BUFFALO, N.Y. (WIVB) – Plans for a new industrial corridor in Buffalo are hinging on the power of the sun.
A corporate merger in California could brighten the economic impact of a new technology park planned for South Buffalo. Instead of creating hundreds of new high-tech jobs, it would create thousands.
SolarCity Corp., a solar panel designer and installer headquartered in San Mateo, California, is buying Silevo, a solar panel manufacturer based in Fremont, California.
Silevo was going to be one of the anchors at the state-owned RiverBend complex, a brownfield site along the Buffalo River where Republic Steel used to operate. Now officials are talking on a much grander scale.
“We went from being partners with a private small engineering technology company, to being partners with a $6 billion company that is one of the leading green energy companies in the world,” said local developer Howard Zemsky, co-chairs of Governor Cuomo’s Western New York Economic Development Council.
Zemsky believes the state’s partnership with Silevo could be expanded with SolarCity, doubling the number of new jobs.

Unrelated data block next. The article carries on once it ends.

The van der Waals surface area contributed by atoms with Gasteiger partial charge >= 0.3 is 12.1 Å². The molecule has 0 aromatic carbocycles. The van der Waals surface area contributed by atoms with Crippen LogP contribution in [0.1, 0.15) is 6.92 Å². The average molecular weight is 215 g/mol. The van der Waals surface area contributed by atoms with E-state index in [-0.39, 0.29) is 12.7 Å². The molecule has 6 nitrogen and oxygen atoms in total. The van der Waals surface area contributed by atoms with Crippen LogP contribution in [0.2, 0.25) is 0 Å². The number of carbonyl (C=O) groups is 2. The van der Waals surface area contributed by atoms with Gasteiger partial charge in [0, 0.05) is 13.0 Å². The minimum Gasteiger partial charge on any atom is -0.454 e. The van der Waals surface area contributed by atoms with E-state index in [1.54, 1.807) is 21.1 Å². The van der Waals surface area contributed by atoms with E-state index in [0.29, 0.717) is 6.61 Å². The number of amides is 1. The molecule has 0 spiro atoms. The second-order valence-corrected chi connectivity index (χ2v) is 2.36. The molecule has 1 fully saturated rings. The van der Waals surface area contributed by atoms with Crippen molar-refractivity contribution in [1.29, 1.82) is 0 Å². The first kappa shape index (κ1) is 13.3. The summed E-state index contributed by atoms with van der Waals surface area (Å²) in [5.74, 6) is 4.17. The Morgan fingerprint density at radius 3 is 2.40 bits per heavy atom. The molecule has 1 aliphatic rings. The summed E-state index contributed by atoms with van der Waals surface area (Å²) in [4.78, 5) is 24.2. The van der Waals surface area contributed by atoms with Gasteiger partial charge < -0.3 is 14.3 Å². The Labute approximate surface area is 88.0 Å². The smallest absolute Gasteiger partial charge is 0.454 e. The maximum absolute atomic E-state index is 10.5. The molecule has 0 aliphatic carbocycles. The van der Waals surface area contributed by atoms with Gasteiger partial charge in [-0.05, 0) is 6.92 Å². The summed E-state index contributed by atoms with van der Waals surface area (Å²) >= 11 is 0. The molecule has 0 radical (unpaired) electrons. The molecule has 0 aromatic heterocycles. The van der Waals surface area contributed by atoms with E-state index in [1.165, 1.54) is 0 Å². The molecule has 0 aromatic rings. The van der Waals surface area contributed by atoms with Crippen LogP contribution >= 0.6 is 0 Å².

SolarCity officials are talking about building the largest solar panel manufacturing plant in the world, to accommodate a growing demand for clean, renewable energy.
“We are looking at advanced manufacturing here,” said Ryan McPherson, Chief Sustainability Officer for the University at Buffalo.
McPherson oversees the “Solar Strand” at UB’s North Campus, the largest assembly of solar panels at a SUNY campus in the state, and says, “We are looking at how can we create photovoltaics that are higher percentage yields, and with that, therefore more skilled labor and higher skilled labor to do that.”
Photovoltaics is the technology in solar panels that transforms light into electrical current. McPherson conceded renewable resources, such as solar power, are heavily dependent on government and state subsidies, but he also stressed, technology and growing demand are leveling the playing field.
Elon Musk, chairman of SolarCity Corp. said as much in a telephone conference with the press, Tuesday.
“Obviously, the demand grows exponentially as the price drops.”
Musk also said, as solar technology improves, efficiency will improve, and solar power won’t be as dependent on government subsidies, “and you can imagine that it really grows at an enormous pace if we are able to compete with grid-powered electricity, without any incentives.”
The question remains, though, will this solar plan be a shining success, or go the way of Solyndra, another California-based solar panel manufacturer touted by President Barack Obama that went out of business in 2011, costing taxpayers $500 million.
Right now, there is no timetable for breaking ground on the SolarCity project at RiverBend.